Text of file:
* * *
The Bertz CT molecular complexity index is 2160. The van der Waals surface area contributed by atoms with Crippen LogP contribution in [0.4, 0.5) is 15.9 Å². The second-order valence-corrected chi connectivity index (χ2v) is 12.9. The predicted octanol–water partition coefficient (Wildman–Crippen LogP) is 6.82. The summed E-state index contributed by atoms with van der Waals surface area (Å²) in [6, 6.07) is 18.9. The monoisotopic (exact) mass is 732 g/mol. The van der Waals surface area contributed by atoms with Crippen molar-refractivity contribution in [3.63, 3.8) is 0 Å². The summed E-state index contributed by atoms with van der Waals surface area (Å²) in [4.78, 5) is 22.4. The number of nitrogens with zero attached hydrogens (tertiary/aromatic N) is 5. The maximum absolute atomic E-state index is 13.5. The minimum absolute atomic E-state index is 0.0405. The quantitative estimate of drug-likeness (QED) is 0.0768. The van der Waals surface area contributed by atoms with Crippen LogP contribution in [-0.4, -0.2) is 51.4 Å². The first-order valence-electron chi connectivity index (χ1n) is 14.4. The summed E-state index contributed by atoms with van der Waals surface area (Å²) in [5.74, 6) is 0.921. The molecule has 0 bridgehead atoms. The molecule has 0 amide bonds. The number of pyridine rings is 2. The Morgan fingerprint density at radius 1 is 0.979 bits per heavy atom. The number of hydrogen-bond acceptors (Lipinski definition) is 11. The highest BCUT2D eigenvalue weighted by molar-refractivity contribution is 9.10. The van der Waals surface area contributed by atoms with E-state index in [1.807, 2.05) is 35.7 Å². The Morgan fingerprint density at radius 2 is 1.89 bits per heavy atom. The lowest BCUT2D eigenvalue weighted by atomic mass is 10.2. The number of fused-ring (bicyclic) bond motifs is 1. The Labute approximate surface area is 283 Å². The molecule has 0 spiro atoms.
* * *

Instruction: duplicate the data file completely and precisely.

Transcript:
The Bertz CT molecular complexity index is 2160. The van der Waals surface area contributed by atoms with Crippen LogP contribution in [0.4, 0.5) is 15.9 Å². The second-order valence-corrected chi connectivity index (χ2v) is 12.9. The predicted octanol–water partition coefficient (Wildman–Crippen LogP) is 6.82. The summed E-state index contributed by atoms with van der Waals surface area (Å²) in [6, 6.07) is 18.9. The monoisotopic (exact) mass is 732 g/mol. The van der Waals surface area contributed by atoms with Crippen molar-refractivity contribution in [3.63, 3.8) is 0 Å². The summed E-state index contributed by atoms with van der Waals surface area (Å²) in [4.78, 5) is 22.4. The number of nitrogens with zero attached hydrogens (tertiary/aromatic N) is 5. The maximum absolute atomic E-state index is 13.5. The minimum absolute atomic E-state index is 0.0405. The quantitative estimate of drug-likeness (QED) is 0.0768. The van der Waals surface area contributed by atoms with Crippen LogP contribution in [-0.4, -0.2) is 51.4 Å². The first-order valence-electron chi connectivity index (χ1n) is 14.4. The summed E-state index contributed by atoms with van der Waals surface area (Å²) in [5.74, 6) is 0.921. The molecule has 0 bridgehead atoms. The molecule has 0 amide bonds. The number of pyridine rings is 2. The Morgan fingerprint density at radius 1 is 0.979 bits per heavy atom. The number of hydrogen-bond acceptors (Lipinski definition) is 11. The highest BCUT2D eigenvalue weighted by molar-refractivity contribution is 9.10. The van der Waals surface area contributed by atoms with E-state index in [1.807, 2.05) is 35.7 Å². The Morgan fingerprint density at radius 2 is 1.89 bits per heavy atom. The lowest BCUT2D eigenvalue weighted by atomic mass is 10.2. The number of fused-ring (bicyclic) bond motifs is 1. The Labute approximate surface area is 283 Å². The molecule has 0 spiro atoms.